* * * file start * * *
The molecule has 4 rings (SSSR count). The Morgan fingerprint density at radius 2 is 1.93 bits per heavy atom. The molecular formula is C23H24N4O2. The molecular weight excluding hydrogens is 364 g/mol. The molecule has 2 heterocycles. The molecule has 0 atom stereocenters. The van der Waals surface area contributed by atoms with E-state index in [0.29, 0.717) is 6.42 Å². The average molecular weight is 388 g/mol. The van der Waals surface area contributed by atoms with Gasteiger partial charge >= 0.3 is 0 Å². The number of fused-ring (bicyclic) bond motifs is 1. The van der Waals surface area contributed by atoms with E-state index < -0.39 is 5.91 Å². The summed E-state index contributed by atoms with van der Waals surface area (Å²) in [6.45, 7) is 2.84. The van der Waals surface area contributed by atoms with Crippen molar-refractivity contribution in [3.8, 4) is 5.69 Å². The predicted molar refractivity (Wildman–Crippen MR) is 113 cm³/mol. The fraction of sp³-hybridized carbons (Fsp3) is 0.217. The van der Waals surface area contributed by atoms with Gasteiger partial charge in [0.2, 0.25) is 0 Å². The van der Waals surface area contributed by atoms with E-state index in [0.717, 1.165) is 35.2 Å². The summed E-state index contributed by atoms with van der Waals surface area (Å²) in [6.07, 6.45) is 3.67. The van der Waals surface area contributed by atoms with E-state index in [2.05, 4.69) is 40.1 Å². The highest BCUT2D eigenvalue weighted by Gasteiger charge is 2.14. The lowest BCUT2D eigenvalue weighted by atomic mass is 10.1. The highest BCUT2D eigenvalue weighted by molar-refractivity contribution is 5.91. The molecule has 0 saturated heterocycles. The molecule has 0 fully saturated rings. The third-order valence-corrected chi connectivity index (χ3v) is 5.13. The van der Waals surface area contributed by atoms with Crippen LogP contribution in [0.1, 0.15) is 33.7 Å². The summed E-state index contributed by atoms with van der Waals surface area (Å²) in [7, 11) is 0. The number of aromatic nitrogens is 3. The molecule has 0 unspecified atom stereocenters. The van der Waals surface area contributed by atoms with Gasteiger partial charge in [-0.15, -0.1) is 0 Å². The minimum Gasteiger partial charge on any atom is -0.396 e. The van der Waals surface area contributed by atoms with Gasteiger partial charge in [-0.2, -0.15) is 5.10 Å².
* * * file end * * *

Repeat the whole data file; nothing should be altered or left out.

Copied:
The molecule has 4 rings (SSSR count). The Morgan fingerprint density at radius 2 is 1.93 bits per heavy atom. The molecular formula is C23H24N4O2. The molecular weight excluding hydrogens is 364 g/mol. The molecule has 2 heterocycles. The molecule has 0 atom stereocenters. The van der Waals surface area contributed by atoms with E-state index in [0.29, 0.717) is 6.42 Å². The average molecular weight is 388 g/mol. The van der Waals surface area contributed by atoms with Gasteiger partial charge >= 0.3 is 0 Å². The number of fused-ring (bicyclic) bond motifs is 1. The van der Waals surface area contributed by atoms with E-state index < -0.39 is 5.91 Å². The summed E-state index contributed by atoms with van der Waals surface area (Å²) in [6.45, 7) is 2.84. The van der Waals surface area contributed by atoms with Crippen molar-refractivity contribution in [3.8, 4) is 5.69 Å². The predicted molar refractivity (Wildman–Crippen MR) is 113 cm³/mol. The fraction of sp³-hybridized carbons (Fsp3) is 0.217. The van der Waals surface area contributed by atoms with Gasteiger partial charge in [0.2, 0.25) is 0 Å². The van der Waals surface area contributed by atoms with E-state index in [0.717, 1.165) is 35.2 Å². The summed E-state index contributed by atoms with van der Waals surface area (Å²) in [6.07, 6.45) is 3.67. The van der Waals surface area contributed by atoms with E-state index in [2.05, 4.69) is 40.1 Å². The highest BCUT2D eigenvalue weighted by Gasteiger charge is 2.14. The lowest BCUT2D eigenvalue weighted by atomic mass is 10.1. The highest BCUT2D eigenvalue weighted by molar-refractivity contribution is 5.91. The molecule has 0 saturated heterocycles. The molecule has 0 fully saturated rings. The third-order valence-corrected chi connectivity index (χ3v) is 5.13. The van der Waals surface area contributed by atoms with Crippen LogP contribution in [0.1, 0.15) is 33.7 Å². The summed E-state index contributed by atoms with van der Waals surface area (Å²) in [7, 11) is 0. The number of aromatic nitrogens is 3. The molecule has 0 unspecified atom stereocenters. The van der Waals surface area contributed by atoms with Gasteiger partial charge in [-0.15, -0.1) is 0 Å². The minimum Gasteiger partial charge on any atom is -0.396 e. The van der Waals surface area contributed by atoms with Gasteiger partial charge in [-0.2, -0.15) is 5.10 Å².